Journal Article
boundary 2 (1 February 2009) 36 (1): 61–94.
Published: 01 February 2009
... American Left. Martí was one of the first thinkers of revolutionary anticolonial struggle, and in that sense it is legitimate to see him as the main ideological inspiration of the Cuban Revolution itself some sixty years after his death. Yet Martí's own relation to Marx—his near contemporary—and...
Journal Article
boundary 2 (1 May 2009) 36 (2): 155–175.
Published: 01 May 2009
... necessarily, opposed ways of seeing. Thus, far from solving problems of testimony by displaying hard evidence of death, the memorials reveal anew the necessity of an impossible testimony, that is, a testimony of the dead. Duke University Press 2009 Rwanda’s Bones...
Journal Article
boundary 2 (1 May 2009) 36 (2): 217–228.
Published: 01 May 2009
... demands of the group, Waters sees the individual as a countervailing force. Duke University Press 2009 Confucianism, Humanism, and Human Rights I went to China for the first time in 1996 at the invitation of the French Department at Nanjing University, which was working with the...
Journal Article
boundary 2 (1 May 2010) 37 (2): 187–198.
Published: 01 May 2010
... ordering of the globe along racial lines. Though these flashes contain hope for a world-to-come, the essay calls for a corresponding cosmopolitan vision that is not blinded by this global promise, but is willing to see through it to confront the fractured local ground of the postcolonial present that is...
Journal Article
boundary 2 (1 August 2009) 36 (3): 235–240.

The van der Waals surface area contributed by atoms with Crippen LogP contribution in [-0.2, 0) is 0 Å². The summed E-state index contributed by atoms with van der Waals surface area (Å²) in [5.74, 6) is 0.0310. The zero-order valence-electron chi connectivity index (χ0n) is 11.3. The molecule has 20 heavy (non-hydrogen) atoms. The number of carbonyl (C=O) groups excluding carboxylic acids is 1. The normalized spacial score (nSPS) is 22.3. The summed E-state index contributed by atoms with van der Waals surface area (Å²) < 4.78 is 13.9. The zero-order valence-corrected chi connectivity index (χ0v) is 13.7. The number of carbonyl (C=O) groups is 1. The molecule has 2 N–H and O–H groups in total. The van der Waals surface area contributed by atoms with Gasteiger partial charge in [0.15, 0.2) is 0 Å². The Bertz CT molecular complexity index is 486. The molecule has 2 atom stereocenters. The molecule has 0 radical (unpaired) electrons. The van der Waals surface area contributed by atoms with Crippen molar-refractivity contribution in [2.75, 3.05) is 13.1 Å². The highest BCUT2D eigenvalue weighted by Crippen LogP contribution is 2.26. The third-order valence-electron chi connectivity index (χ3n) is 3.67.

Published: 01 August 2009
... author, bibliographic and textual materials, biographical details, and the scholarly apparatus of a journal, including page references and index. See boundary 2 . All poetry herein is the apparatus (ambience) of an index to its publication, i.e., all poetry is generic in its [publishable or unpublishable...
Journal Article
boundary 2 (1 February 2013) 40 (1): 7–19.
Published: 01 February 2013
... an unmediated and unproblematic return to the tradition of (Sunni) Islam, making it difficult to see that political Islam is in fact a result of the great transformation of Muslim societies under colonial rule. © 2013 by Duke University Press 2013 Part 1: Why I Am Not a Postsecularist...
Journal Article
boundary 2 (1 February 2013) 40 (1): 55–76.
Published: 01 February 2013
... supernatural beings are routinely assumed to intervene in earthly events, this essay rejects the term and asks how the scholarly community has come to see it as plausible. It answers this question by pointing to the cultural disciplines and their risky, though perhaps inevitable, respect for the concept of...
Journal Article
boundary 2 (1 May 2013) 40 (2): 9–23.
Published: 01 May 2013
... Candace Vogler to treat their various suggestions about moral problems and how literature might serve them. In particular, she observes that each of these philosophers suggests how modern moral thought, which Williams sees as dominated by a progressivist account of its own history, arrives at less...
Journal Article
boundary 2 (1 August 2012) 39 (3): 151–167.
Published: 01 August 2012
... allegorically, to circumnavigate his world just as Renaissance scientists, poets, and explorers had. Renaissance humanism gave him tools, spiritual exercises, for learning to train his attention to the words on the page and to stop seeing them through a distorting haze. This essay is based on a talk I...
Journal Article
boundary 2 (1 February 2014) 41 (1): 17–30.
Published: 01 February 2014
... stadium to which he is admitted after having answered a ritual question. The topography of his itinerary is matched by the topology of his memory, as he sees a forlorn lover working on the 112th page of a draft letter, various lovers sleeping in each other’s arms, and the train stations that were to be...